Joep had no qualms about asking uncomfortable questions. He focused on how to get things done. PharmAccess managing director Onno Schellekens affirmed that Joep based his actions on facts, whether they were politically convenient or not. ‘Ultimately,’ Schellekens said, ‘Joep was determined to change policies at government level, but also to deliver care all the way to the local last mile.’

US Ambassador John Simon lauded Joep’s visionary and holistic approach to addressing gaps in the developing world. ‘With PharmAccess and the Health Insurance Fund, Joep improved healthcare quality and created health insurance schemes that ensured that people are no longer a disease or a mosquito bite away from complete destitution.’

Training a next generation of researchers was another issue close to Joep’s heart. He not only acted as promoter for over 50 PhD students, but also trained doctors and nurses all over Africa. Dr. Debrework Zewdie of the World Bank: ‘I remain in awe of Joep and Jacqueline’s work in building African scientists, especially by how they shepherded the INTEREST workshop (International Workshop on HIV Treatment, Pathogenesis and Prevention Research in Resource-Poor Settings). Now, it is up to us to step in and make sure to continue what they started.’

Sublime art of life

Joep and Jacqueline had a profound effect on everyone they met, in their professional as well as in their personal relationships. They were erudite and sharp intellectuals, and their sincere interest in others led to many friendships all over the world. As Peter Piot put it, ‘they both had mastered the sublime art of life.’

While the morning symposium was scientific in nature, focusing on Joep’s academic career, the presenters also shared personal memories. Prof. David Cooper started by saying this was one of the hardest talks he had ever given, Prof. Menno de Jong spoke of how Joep taught him to ‘be creative and think big to tackle the real problems,’ and Prof. Eric Goosby said that Joep’s authentic way of living continues to reverberate with him. Prof. Michel Kazatchkine reflected on how this would be the first time he would be travelling back to Geneva without a W.F. Hermans book that Joep insisted he read.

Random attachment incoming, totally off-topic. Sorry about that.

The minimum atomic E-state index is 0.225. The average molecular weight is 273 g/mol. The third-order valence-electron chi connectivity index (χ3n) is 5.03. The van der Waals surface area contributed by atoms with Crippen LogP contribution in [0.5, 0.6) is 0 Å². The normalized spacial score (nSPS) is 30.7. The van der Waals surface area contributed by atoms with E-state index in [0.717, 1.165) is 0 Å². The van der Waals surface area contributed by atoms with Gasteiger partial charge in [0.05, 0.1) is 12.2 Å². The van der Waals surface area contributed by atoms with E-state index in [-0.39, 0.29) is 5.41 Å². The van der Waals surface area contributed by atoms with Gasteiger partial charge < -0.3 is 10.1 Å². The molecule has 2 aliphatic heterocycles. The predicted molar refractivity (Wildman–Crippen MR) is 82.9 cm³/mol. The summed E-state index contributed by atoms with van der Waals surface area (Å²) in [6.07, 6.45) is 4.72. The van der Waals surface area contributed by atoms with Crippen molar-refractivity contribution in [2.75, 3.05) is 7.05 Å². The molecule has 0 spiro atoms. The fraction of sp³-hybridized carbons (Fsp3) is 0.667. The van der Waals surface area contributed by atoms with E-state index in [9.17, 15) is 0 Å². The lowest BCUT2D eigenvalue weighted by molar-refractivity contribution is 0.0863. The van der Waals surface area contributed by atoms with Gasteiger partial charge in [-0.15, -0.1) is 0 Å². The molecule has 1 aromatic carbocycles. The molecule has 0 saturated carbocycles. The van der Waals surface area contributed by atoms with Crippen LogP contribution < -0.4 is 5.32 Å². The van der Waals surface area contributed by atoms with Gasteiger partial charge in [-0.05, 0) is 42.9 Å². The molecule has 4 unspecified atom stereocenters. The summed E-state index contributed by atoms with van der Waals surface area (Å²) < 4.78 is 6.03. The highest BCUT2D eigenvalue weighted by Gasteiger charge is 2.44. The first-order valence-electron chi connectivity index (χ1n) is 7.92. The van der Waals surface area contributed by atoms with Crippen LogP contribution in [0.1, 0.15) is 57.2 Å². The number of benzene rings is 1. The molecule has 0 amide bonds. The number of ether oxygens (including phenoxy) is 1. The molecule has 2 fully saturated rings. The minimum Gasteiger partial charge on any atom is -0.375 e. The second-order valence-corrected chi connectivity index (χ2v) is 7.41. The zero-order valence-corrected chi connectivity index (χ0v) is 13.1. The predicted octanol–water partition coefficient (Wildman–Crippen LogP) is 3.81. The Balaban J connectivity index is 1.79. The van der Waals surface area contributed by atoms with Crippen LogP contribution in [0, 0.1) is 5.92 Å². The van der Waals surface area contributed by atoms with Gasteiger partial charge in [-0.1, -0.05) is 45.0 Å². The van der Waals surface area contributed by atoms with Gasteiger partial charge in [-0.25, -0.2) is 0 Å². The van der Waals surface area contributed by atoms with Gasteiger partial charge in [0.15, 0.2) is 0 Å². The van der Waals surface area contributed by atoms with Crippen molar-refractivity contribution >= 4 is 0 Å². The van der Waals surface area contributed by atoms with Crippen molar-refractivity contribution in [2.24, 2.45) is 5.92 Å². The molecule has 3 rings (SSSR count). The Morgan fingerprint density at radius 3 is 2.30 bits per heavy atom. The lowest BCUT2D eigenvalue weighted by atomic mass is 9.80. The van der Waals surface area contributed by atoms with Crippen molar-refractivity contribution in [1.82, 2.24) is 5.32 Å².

One of the things that Joep and Jacqueline shared was a love of the arts. From the opening notes played by the Nederlandse Reisopera to the moving performance by the Nederlands Dans Theater and the contributions of bandoneonist Carel Kraayenhof, the Consensus Vocalis choir and Dutch author Adriaan van Dis, the program featured several cultural intermezzos from artists Joep and Jacqueline admired.

Many speakers looked back on their long-time friendship with Jacqueline, highlighting her beauty, elegance, charm, kindness and great sense of humor, but also her power. Peter Piot described her as a force of nature, someone who made things happen. As such, she and Joep were the perfect team. Jan Willem Sieburgh, who was friends with Jacqueline for over 50 years, traced her career, which spanned from pastry maker, realtor and art dealer to head nurse and finally to director of communications at AIGHD. ‘She was dedicated, curious, methodical and very professional, bringing something unique to every role.’ Jacqueline was modest and low-profile, but deeply involved. ‘A woman with a deep inner refinement,’ as Han Nefkens said. ‘We would talk for hours, and even then conclude that there was so much left to say. I still feel that way.’

In her closing speech, Princess Mabel of Oranje-Nassau described how important Joep and Jacqueline had been to her. They had taught her, like so many others, about the scientific side of HIV/AIDS, helped guide her through the maze of politics and players in the AIDS community, and Joep had been her mentor in finding her own way to make a contribution to his vision of a healthier world for all. Over the years, they had become close friends. She shared excerpts from a letter Jacqueline sent her during some of the darkest days of her life, offering words of comfort but also emphasizing the importance of dealing with loss in a positive manner. Frequent celebration of the unique lives of those we have lost and that we had the fortune of having them among us. In Jacqueline’s words, ‘The tangible is gone. A new life starts, a life with the memories.’